You're probably well aware that your placenta has a big job during pregnancy—supplying oxygen and nutrients to your growing baby. But what you might not realize is the placenta doesn't develop until weeks 12 to 14.
So, what's responsible for supporting and nourishing your embryo until then? Enter: progesterone.
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After implantation, this ovarian hormone stimulates the growth of blood vessels in the lining of the uterus and glands that provide nutrients to your fetus, paving the way for a healthy placenta. Even after the placenta takes over, progesterone is still hard at work maintaining a healthy uterus and helping to prevent preterm birth. That's why it's so essential that your progesterone levels stay high throughout your pregnancy, says Nanette Santoro, M.D., professor and chair of the Department of Obstetrics and Gynecology at the University of Colorado.
So, how much progesterone do you need and how do you know if you're producing enough? Unfortunately, these questions do not have simple answers.
Doctors believe some women are at risk for luteal phase insufficiency (meaning they produce an insufficient amount of progesterone), in particular, women with marginally low body weight (BMI of 19 or less) or very low body fat; women who exercise more than four hours a week (or run 20 or more miles per week); women who have lost their menstrual periods in the past due to stress; and women who have a short luteal phase (their period comes 10 days or less after they ovulate).
Because these women often have difficulties getting pregnant, they are typically treated prior to pregnancy with medication that manages their whole cycle and stimulates the ovaries to make more hormones—progesterone is just one of them. (If you suspect you have luteal insufficiency, Dr. Santoro recommends speaking to your doctor about treatment immediately.)
But, generally, most women can't tell whether their progesterone is insufficient once they are pregnant. Moreover, Dr. Santoro says that although medical professionals believe that a threshold amount of progesterone is needed for a healthy pregnancy, this threshold is not well understood. It's frustrating for women to know that progesterone is essential for a healthy pregnancy but not be able to track and manage their levels without the help of a doctor.
The good news, according to Wendy Warner, M.D., ABHIM, an obstetrician-gynecologist in Langhorne, Pa., who also practices holistic medicine, is that most women's levels are fine.
"But if you've had a history of irregular periods, very severe PMS, or early pregnancy losses in the past, you may have a problem with unbalanced progesterone/estrogen," she explains. In which case, you'd be wise to ask your medical provider about the following five ways to maximize your progesterone levels naturally.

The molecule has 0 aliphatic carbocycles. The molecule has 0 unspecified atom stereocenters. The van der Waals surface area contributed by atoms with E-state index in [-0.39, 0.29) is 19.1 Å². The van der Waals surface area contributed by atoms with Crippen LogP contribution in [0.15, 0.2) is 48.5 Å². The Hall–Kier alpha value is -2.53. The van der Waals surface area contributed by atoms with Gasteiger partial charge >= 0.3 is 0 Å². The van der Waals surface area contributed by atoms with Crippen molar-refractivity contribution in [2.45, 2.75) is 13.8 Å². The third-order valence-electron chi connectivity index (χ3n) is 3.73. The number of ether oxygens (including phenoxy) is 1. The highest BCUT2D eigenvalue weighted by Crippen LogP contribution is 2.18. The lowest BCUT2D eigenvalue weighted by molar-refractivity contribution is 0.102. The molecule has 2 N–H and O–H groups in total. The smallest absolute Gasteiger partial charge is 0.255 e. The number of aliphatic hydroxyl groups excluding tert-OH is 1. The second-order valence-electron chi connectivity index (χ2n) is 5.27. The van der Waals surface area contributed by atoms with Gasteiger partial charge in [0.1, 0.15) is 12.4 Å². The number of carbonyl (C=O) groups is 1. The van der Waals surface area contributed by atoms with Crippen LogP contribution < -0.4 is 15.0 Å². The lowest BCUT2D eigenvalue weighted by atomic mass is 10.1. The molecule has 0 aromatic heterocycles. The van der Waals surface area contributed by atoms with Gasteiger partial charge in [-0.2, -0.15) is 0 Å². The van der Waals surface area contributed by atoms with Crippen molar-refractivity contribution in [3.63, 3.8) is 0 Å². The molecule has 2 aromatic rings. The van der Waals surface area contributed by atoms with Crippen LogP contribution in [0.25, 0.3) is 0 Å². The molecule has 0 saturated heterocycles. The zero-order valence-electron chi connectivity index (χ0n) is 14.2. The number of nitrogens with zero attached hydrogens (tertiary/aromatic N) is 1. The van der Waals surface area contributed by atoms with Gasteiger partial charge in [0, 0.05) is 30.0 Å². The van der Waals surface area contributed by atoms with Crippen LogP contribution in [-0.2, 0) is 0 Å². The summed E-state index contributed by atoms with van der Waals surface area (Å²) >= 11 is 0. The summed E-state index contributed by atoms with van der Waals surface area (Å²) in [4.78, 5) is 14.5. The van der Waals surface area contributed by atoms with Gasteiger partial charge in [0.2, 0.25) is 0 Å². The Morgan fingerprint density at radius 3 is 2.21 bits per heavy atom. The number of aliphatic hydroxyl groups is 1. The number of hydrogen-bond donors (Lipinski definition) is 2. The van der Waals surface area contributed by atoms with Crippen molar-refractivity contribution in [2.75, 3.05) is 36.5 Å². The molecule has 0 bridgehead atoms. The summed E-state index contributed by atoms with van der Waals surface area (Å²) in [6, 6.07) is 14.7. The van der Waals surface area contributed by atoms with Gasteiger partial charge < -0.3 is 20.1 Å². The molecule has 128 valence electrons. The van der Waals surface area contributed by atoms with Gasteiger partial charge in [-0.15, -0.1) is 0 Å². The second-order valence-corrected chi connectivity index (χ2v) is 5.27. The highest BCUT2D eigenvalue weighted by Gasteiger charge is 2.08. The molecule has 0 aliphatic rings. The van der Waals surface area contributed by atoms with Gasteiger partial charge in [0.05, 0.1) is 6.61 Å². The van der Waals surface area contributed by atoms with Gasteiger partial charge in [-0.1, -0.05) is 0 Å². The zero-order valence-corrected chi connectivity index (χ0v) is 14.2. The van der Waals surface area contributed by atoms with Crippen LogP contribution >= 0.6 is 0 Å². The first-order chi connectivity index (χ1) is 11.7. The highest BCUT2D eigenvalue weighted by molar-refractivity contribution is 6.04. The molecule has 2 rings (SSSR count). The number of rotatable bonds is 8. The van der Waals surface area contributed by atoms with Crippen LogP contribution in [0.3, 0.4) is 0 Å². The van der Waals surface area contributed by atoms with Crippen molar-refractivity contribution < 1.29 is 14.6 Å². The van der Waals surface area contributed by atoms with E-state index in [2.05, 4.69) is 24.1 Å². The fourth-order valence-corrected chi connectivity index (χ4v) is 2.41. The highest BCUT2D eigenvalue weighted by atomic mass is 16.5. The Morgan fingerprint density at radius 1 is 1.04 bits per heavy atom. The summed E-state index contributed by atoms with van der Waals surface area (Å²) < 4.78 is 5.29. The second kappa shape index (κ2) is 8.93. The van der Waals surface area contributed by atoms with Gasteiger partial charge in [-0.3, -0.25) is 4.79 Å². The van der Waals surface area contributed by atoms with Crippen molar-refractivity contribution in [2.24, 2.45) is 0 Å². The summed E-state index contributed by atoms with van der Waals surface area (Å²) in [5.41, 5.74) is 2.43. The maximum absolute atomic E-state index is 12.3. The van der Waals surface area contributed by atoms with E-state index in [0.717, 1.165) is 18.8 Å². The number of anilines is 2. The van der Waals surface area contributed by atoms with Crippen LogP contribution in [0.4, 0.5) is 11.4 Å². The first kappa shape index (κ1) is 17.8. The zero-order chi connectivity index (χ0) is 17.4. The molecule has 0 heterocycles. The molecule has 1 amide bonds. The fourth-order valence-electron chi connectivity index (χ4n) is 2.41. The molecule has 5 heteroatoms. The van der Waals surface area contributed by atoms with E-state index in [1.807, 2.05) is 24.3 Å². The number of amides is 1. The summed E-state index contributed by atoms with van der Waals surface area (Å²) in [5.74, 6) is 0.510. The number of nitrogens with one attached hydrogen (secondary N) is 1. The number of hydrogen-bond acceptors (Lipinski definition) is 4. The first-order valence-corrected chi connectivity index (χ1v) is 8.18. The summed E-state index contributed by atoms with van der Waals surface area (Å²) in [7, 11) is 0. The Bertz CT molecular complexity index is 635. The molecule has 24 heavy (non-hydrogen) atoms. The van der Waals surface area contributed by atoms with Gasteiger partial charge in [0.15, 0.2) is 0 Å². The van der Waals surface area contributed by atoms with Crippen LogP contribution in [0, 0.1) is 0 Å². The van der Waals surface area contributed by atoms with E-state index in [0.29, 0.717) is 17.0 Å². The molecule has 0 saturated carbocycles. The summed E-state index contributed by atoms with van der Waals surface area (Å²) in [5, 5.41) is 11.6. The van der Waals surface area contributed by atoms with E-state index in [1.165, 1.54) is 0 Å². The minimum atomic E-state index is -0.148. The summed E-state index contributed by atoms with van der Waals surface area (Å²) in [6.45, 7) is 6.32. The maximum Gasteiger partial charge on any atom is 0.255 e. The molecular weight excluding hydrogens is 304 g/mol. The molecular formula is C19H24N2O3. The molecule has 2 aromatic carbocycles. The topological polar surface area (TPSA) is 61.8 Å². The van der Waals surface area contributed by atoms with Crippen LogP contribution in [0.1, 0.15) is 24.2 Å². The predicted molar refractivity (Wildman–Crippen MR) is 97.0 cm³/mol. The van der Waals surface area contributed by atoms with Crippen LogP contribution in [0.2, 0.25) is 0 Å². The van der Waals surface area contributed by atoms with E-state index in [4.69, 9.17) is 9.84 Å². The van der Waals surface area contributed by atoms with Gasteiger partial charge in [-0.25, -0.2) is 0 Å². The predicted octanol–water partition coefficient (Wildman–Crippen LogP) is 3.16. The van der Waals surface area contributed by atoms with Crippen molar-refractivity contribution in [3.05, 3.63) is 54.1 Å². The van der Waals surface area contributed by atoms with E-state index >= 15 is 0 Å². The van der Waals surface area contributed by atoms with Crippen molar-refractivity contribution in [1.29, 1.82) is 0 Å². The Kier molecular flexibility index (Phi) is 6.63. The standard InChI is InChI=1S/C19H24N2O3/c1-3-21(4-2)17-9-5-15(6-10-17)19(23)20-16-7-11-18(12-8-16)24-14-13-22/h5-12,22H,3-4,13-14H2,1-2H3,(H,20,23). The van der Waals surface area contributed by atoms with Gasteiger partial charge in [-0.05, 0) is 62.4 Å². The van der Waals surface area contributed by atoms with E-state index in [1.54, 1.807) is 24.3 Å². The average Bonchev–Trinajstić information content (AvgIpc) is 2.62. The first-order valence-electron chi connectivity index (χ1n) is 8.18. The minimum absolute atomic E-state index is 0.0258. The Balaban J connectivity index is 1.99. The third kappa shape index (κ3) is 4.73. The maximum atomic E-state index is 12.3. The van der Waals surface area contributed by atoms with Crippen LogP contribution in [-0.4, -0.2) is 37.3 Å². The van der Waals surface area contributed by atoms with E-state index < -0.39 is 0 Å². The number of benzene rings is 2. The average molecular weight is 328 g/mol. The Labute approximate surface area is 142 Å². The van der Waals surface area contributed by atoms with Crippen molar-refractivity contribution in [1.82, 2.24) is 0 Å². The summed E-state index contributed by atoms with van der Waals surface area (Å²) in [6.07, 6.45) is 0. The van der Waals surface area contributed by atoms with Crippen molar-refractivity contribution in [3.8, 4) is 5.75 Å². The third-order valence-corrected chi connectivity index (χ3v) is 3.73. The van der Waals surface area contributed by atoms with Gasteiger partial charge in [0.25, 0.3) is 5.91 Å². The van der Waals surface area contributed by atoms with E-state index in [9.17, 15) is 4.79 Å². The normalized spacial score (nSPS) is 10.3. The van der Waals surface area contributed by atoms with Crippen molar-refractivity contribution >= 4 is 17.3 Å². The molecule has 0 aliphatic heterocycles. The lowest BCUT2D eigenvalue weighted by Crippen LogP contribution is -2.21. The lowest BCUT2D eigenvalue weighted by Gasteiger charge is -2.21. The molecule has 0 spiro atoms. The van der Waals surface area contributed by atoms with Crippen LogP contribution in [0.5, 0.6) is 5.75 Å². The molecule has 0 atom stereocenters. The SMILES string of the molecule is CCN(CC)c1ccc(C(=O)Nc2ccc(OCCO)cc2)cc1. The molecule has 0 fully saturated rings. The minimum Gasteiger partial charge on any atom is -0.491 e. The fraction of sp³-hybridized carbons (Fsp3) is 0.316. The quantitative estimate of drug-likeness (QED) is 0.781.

And even if you don't have any of the above symptoms, Dr. Warner and Dr. Santoro say these methods can't hurt (as long as you get your doctor's approval)—especially if they are part of a clean and healthy pregnancy lifestyle.
First, a bit of background: Estrogen and progesterone balance each other in the body. Increased body fat can lead to the production of excess estrogen in the fat cells (by converting other hormones to estrogen); unfortunately, the ovaries don't know this is happening, so they don't make enough progesterone to compensate. Maintaining normal weight doesn't directly increase progesterone.
"But it does help keep estrogen levels normal, which in terms keeps the balance of progesterone reasonable," Dr. Warner says.
Normal, moderate exercise won't hurt either progesterone or estrogen levels; rather, it's a good for you and your baby. "But excessive exercise—think 'competitive CrossFit'—may lead to unbalanced cortisol levels that will decrease progesterone overall," Dr. Warner explains.
Here's how this can happen: The stress of so much physical exertion leads to the elevated and prolonged production of cortisol (the main stress hormone). Because our bodies aren't designed to produce cortisol at such a high intensity, at some point the body looks for "help," which it finds by swiping the progesterone from the ovaries and converting it to cortisol. This compensation ensures survival, but it leaves the ovarian hormones out of balance.
This is easier said than done, right? But knowing what we do about the stress hormone cortisol (from No. 2 above), it makes a lot of sense. According to Dr. Warner, there's ample research showing that the practice of regularly shifting to positive emotions sends the message to the adrenal glands that they can resume normal function (and stop converting progesterone to cortisol).
Additionally, quieting the cognitive part of the mind can slow the overproduction of stress hormones (which as we saw above also helps to balance progesterone).
"Yoga, swimming laps, adult coloring books, knitting, tai chi, whatever works...just get quiet!" Dr. Warner says.
"Chasteberry is an herb know to improve progesterone production," Dr. Warner says. "It's also used for PMS, irregular menses, and support of early pregnancy when there is a history of potential progesterone imbalance." Specifically, it works by stimulating the pituitary gland to produce more luteinizing hormone, which, in turn, signals the ovaries to produce more progesterone.
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"Progesterone and estrogen levels aren't specifically mentioned in Chinese medicine," Dr. Warner says, "but many studies have show there is improved implantation after IVF, as well as decreased pregnancy loss if acupuncture is done early and regularly in pregnancy."
Just be sure to get the okay for your doctor before attempting this method.